fit. If other people are not of our opinion, | to their inquiries, which dull fellows do not we cannot help that. It were better they make for information, but for exercise. I were. Moreover, we now and then con- do not know but this may be a very good descend to direct, in some measure, the way of accounting for what we frequently little affairs of our own university. see, to wit, that dull fellows prove very good men of business. Business relieves them from their own natural heaviness, by furnishing them with what to do; whereas business to mercurial men, is an interruption from their real existence and happiness. Though the dull part of mankind are harmless in their amusements, it were to be wished they had no vacant time, because they usually undertake something that makes their wants conspicuous, by their manner of supplying them. You shall seldom find a dull fellow of good education, but if he happens to have any leisure upon his hands, will turn his head to one of those two amusements for all fools of eminence, politics or poetry. The former of these arts is the study of all dull people in general; but when dulness is lodged in a person of a quick animal life, it generally exerts itself in poetry. One might here mention a few military writers, who give great entertainment to the age, by reason that the stupidity of their heads is quickened

What the neutrality army is to do, or what the army in Flanders, and what two or three other princes, is not yet fully determined among us; and we wait impatiently for the coming in of the next Dyer, who you must know is our authentic intelligence, our Aristotle in politics. And, indeed, it is but fit there should be some dernier resort, the absolute decider of all controversies.

We think we have at least done the bu-by the alacrity of their hearts. This consiness with the malcontents in Hungary, stitution in a dull fellow, gives vigour to and shall clap up a peace there. nonsense, and makes the puddle boil, which would otherwise stagnate. The British Prince, that celebrated poem, which was written in the reign of King Charles the Second, and deservedly called by the wits of that age incomparable, was the effect of such a happy genius as we are speaking of. From among many other distichs no less to be quoted on this account, I cannot but recite the two following lines:

Verily, Mr. Spectator, we are much offended at the act for importing French wines. A bottle or two of good solid edifying port at honest George's, made a night cheerful, and threw off reserve. But this plaguy French claret will not only cost us more money, but do us less good. Had we been aware of it before it had gone too far, I must tell you, we would have petitioned to be heard upon that subject. But let that pass.

'I must let you know likewise, good sir, that we look upon a certain northern prince's march, in conjunction with infidels, to be palpably against our good-will and liking; and, for all monsieur Palmquist, a most dangerous innovation: and we are by no means yet sure, that some people are not at the bottom of it. At least my own private letters leave room for a politician, well versed in matters of this nature, to suspect as much, as a penetrating friend of mine tells me.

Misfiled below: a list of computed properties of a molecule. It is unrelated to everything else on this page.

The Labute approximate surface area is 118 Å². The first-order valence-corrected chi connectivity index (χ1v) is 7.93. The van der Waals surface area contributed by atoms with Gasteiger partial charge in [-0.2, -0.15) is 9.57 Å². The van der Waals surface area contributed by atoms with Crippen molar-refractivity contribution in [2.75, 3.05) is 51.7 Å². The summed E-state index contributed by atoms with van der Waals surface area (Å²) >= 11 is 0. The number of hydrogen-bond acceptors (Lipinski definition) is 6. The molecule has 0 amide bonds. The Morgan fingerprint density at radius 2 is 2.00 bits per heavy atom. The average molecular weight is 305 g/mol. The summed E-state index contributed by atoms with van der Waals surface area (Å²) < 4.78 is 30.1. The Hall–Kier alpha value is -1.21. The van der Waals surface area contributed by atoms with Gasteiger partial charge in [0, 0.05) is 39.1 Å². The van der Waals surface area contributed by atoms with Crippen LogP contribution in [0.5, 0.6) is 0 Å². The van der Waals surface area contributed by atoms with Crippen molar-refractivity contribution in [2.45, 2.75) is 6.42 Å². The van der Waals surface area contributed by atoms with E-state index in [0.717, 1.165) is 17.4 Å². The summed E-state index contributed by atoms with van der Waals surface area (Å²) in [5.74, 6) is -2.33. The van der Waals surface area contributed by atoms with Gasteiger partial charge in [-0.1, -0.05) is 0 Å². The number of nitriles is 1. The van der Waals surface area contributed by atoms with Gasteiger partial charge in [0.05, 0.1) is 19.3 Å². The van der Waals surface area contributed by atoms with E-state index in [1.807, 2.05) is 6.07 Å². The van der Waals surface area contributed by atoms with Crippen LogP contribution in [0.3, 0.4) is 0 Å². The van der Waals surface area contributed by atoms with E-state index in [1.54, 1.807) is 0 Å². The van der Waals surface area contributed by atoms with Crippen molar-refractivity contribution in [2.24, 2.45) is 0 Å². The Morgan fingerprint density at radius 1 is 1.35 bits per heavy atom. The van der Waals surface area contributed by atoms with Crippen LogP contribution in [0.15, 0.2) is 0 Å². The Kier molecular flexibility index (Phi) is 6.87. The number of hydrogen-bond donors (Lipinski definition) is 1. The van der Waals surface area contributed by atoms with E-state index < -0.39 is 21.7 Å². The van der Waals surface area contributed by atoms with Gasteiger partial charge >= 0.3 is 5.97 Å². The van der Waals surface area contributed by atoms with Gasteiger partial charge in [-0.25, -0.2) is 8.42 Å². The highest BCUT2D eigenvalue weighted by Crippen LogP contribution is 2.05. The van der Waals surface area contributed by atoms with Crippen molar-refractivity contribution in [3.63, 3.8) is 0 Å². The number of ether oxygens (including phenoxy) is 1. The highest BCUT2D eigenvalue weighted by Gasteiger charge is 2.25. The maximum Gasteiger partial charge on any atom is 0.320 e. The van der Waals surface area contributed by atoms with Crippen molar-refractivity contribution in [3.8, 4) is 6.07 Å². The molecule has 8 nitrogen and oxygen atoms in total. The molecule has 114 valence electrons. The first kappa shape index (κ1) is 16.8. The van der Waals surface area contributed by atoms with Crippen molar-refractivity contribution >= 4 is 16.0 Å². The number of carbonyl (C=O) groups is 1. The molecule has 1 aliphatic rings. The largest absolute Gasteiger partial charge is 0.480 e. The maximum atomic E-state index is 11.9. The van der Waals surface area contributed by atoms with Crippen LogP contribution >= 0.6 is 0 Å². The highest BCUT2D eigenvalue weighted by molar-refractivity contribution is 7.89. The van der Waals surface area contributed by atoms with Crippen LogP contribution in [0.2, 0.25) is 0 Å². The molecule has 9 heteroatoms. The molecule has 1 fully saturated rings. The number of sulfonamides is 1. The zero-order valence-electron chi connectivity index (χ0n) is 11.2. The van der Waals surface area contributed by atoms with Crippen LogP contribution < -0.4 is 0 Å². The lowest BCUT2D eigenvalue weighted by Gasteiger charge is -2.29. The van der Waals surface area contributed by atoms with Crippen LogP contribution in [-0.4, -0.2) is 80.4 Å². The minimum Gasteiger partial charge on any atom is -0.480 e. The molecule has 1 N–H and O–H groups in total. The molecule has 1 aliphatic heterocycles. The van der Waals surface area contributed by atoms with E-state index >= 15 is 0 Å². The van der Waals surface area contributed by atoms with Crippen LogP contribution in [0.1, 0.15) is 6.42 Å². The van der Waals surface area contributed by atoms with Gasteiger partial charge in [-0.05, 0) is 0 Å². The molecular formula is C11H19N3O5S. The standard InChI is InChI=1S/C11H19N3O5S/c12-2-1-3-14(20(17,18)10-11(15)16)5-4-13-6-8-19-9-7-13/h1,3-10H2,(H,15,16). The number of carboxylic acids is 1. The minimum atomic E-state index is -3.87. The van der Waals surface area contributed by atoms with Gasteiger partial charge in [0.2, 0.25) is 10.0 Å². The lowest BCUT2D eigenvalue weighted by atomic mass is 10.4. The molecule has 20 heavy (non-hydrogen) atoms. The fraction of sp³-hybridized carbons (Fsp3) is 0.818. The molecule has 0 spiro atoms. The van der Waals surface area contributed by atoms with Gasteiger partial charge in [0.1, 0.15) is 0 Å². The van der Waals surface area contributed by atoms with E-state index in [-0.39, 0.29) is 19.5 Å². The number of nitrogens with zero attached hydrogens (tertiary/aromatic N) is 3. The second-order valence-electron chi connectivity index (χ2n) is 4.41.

'We were lately informed that the gallant trained-bands had patrolled all night long about the streets of London. We indeed could not imagine any occasion for it, we guessed not a tittle on it aforehand, we were in nothing of the secret; and that city tradesmen, or their apprentices, should do duty or work through the holidays, we thought absolutely impossible. But Dyer being positive in it, and some letters from other people, who had talked with some who had it from those who should know, giving some countenance to it, the chairman reported from the committee appointed to examine into that affair, that it was possible there might be something in it. I have much more to say to you, but my two good friends and neighbours, Dominic and Slyboots, are just come in, and the coffee is ready. I am, in the meantime, Mr. Spectator, your admirer and humble servant, ABRAHAM FROTH.'

You may observe the turn of their minds tends only to novelty, and not satisfaction in any thing. It would be disappointment to them, to come to certainty in any thing, for that would gravel them, and put an end


A painted vest Prince Voltager had on, Which from a naked Pict his grandsire won.* Here, if the poet had not been vivacious, as well as stupid, he could not, in the warmth and hurry of nonsense, hav capable of forgetting that neither Prince Voltager, nor his grandfather, could strip a naked man of his doublet; but a fool of a colder constitution would have stayed to have flayed the Pict, and made buff of his skin, for the wearing of the conqueror.

To bring these observations to some use

*Absurd as these lines are, they found an apologist

in the late Edward King, esq. who, in his Munimenta Antiqua, after alluding to the practice of tattooing being prevalent amongst the Britons, Picts, and other northern nations, continues-" The figures thus marked, however, were as indelible as they were honourable; and they were even badges of their chieftains; insomuch that it is not quite impossible to make sense of their burlesque nonsense:

those lines, so elegantly censured in the Spectator, for